The United States has long led the world in technology. But there’s strong reason to believe that as artificial intelligence (AI) becomes increasingly widespread, stateside engineers will quickly have to contend with another global powerhouse—China.
A report jointly published by New York-based research consultancy Eurasia Group and Beijing-based VC firm Sinovation Ventures on Dec. 6 outlines how China has been making rapid advances in AI over the past few years. At present, write Paul Triolo of Eurasia Group and Kai-Fu Lee of Sinovation ventures, China lags behind the US when it comes to engineering talent, as well as in the hardware required to build effective “autonomous AI”—robots, self-driving cars, and other physical machines. But in effect, the “US-China AI duopoly is not only inevitable. It has already arrived.”
And China’s AI prowess will soon match that of the US, perhaps even surpassing it, says the report. One major advantage China enjoys over the US, for example, is access to a massive pool of data. China’s enormous population is well-connected—the country is home to 800 million internet users, the majority of whom have access to mobile devices. According to data from Chinese research firm QuestMobile, China has about three times as many active internet-connected devices as the US.
“The size of available datasets is the most important source of competitive advantage in AI,” write the authors of the report. “It takes smart people to tweak the algorithm, but when it comes to applying them, it’s all about the data: who has it first, and who has more.”
Two trends highlight how tech companies in China are able to collect data with much greater ease than in the US. Research suggests, for example, that Chinese use their phones to conduct monetary transactions far more often than Americans. Thanks to the ubiquity of Alibaba’s Alipay app and Tencent’s payment service on chat app WeChat, for example, Chinese consumers are expected to spend about $8 trillion through mobile payments in 2017—about 50 times what Americans will spend. Also, due to the proliferation of food-delivery apps fueled by cash-rich tech giants and cheap labor, Chinese consumers make about 10 times as many meal orders on their phones than Americans.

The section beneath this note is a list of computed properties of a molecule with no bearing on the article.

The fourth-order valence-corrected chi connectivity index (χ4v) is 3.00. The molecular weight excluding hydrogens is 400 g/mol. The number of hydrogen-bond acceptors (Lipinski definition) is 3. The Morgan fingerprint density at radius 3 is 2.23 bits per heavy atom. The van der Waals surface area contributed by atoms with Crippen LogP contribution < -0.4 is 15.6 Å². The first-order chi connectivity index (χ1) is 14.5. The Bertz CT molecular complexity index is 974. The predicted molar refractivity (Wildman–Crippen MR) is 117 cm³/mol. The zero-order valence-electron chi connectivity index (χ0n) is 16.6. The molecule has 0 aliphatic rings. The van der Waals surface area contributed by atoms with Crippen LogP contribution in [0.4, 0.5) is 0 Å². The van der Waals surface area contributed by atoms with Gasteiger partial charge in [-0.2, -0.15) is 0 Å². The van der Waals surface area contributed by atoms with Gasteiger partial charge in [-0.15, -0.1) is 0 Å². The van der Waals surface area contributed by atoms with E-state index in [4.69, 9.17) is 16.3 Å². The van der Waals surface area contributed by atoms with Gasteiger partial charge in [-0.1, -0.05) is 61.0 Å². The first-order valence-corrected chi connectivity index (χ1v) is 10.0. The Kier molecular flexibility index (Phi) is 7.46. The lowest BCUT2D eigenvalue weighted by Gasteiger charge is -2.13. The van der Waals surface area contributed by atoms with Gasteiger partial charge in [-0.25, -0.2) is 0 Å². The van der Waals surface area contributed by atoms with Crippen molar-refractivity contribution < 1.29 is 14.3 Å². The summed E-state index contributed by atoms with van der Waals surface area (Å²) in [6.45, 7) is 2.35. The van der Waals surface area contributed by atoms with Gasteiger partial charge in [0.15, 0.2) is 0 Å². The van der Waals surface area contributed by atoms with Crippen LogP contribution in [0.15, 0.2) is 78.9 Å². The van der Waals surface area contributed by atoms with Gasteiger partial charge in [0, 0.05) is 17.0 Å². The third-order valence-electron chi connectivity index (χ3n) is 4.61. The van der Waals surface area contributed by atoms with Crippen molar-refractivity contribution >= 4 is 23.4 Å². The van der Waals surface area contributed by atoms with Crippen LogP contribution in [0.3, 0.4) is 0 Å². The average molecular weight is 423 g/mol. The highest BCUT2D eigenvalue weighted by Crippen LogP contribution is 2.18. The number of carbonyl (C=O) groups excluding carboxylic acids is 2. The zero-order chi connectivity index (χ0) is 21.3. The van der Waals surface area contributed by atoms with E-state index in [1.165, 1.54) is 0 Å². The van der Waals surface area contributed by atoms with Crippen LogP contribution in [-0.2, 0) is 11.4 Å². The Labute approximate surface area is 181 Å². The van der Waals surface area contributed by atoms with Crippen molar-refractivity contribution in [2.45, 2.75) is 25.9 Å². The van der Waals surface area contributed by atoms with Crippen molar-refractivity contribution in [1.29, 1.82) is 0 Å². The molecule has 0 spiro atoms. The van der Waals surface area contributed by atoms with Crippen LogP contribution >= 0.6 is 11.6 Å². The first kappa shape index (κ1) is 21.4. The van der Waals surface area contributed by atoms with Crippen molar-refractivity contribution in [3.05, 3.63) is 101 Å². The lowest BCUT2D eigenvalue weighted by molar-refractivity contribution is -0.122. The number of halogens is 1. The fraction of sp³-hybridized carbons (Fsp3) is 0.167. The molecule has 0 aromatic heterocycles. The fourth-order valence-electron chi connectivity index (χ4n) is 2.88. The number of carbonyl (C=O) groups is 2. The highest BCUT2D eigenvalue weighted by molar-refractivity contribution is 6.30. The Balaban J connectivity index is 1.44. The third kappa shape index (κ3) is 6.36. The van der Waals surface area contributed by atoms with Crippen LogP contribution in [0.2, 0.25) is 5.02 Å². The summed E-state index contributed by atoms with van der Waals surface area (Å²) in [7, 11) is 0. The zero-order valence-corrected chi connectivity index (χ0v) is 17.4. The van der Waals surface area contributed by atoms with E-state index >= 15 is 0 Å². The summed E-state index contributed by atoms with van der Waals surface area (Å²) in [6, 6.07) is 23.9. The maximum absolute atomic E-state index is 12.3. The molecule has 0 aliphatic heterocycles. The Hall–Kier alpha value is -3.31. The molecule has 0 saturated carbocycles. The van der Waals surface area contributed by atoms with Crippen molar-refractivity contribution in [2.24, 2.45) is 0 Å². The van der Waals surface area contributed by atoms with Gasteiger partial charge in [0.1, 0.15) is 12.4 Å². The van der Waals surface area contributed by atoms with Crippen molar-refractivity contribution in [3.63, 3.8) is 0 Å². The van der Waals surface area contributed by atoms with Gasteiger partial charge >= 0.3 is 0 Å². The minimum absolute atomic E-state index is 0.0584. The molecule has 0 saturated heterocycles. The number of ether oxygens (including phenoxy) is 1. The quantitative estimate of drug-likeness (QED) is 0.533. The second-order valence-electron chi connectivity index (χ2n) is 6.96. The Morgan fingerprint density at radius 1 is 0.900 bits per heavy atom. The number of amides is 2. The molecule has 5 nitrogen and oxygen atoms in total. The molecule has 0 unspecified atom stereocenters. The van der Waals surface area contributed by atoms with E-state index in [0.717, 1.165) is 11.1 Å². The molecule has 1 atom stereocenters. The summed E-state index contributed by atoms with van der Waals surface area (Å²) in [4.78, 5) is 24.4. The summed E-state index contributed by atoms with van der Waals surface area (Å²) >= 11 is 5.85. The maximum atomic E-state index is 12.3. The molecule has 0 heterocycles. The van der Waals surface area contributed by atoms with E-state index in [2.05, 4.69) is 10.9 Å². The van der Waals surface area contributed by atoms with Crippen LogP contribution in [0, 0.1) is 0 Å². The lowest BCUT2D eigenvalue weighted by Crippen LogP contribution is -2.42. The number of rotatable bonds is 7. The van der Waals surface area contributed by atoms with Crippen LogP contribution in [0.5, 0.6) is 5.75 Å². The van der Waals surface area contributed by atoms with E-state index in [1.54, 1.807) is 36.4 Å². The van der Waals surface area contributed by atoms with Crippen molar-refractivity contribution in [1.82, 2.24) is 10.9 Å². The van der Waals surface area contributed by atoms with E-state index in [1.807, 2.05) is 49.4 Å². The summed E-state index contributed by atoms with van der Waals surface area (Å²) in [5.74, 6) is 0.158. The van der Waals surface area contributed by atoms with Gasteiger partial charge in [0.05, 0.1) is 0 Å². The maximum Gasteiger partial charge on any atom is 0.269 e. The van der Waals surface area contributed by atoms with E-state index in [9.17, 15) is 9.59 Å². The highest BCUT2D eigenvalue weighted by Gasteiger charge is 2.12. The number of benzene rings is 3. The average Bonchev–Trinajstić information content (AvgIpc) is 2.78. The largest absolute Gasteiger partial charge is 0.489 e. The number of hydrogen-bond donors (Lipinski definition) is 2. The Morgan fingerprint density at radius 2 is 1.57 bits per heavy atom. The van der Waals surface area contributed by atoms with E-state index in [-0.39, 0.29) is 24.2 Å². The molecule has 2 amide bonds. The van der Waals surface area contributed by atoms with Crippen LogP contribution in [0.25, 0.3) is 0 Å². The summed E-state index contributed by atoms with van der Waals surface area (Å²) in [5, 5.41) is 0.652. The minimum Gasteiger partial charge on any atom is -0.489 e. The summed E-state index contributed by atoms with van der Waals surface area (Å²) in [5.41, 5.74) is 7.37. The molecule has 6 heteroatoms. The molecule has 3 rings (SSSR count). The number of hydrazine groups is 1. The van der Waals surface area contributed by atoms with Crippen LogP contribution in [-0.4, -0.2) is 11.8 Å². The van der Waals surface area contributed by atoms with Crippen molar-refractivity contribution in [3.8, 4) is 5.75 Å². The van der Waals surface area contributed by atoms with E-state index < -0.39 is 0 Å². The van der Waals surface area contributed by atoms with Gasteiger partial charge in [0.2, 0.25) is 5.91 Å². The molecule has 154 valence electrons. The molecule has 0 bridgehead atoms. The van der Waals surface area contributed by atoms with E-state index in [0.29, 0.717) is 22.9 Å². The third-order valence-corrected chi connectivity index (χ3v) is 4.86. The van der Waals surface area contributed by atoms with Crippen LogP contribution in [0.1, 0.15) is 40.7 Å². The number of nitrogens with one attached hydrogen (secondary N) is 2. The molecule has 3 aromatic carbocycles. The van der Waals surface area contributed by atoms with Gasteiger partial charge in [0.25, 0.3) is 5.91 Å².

Meanwhile, in the realm of autonomous AI, Chinese manufacturers are deploying robots at a rapid pace. These robots themselves collect data, which, via a virtuous cycle, can be used to further perfect factory automation.
But data is only one part of the story. In July, not long after Google’s AlphaGo defeated Chinese champion Ke Jie at a series of Go matches, China’s State Council announced the “Next Generation Artificial Intelligence Development Plan.” The directive called on private enterprises and universities to embrace AI, setting 2030 as the year China becomes “the world’s primary AI innovation center.”
China’s strong track record of successfully implementing these top-down directives means this one should be taken seriously, the authors argue. “Beijing announced in 2010 that China would become the world’s leader in adopting high-speed rail (HSR). Today it has 60% of the world’s HSR market. In 2014, the Chinese government announced the ‘Mass Enterpreneurship and Innovation Plan.’ Today there are 8000 business incubators in China, compared to 1400 in 2014,” they write. “We can expect a similar trajectory for China’s AI policies.”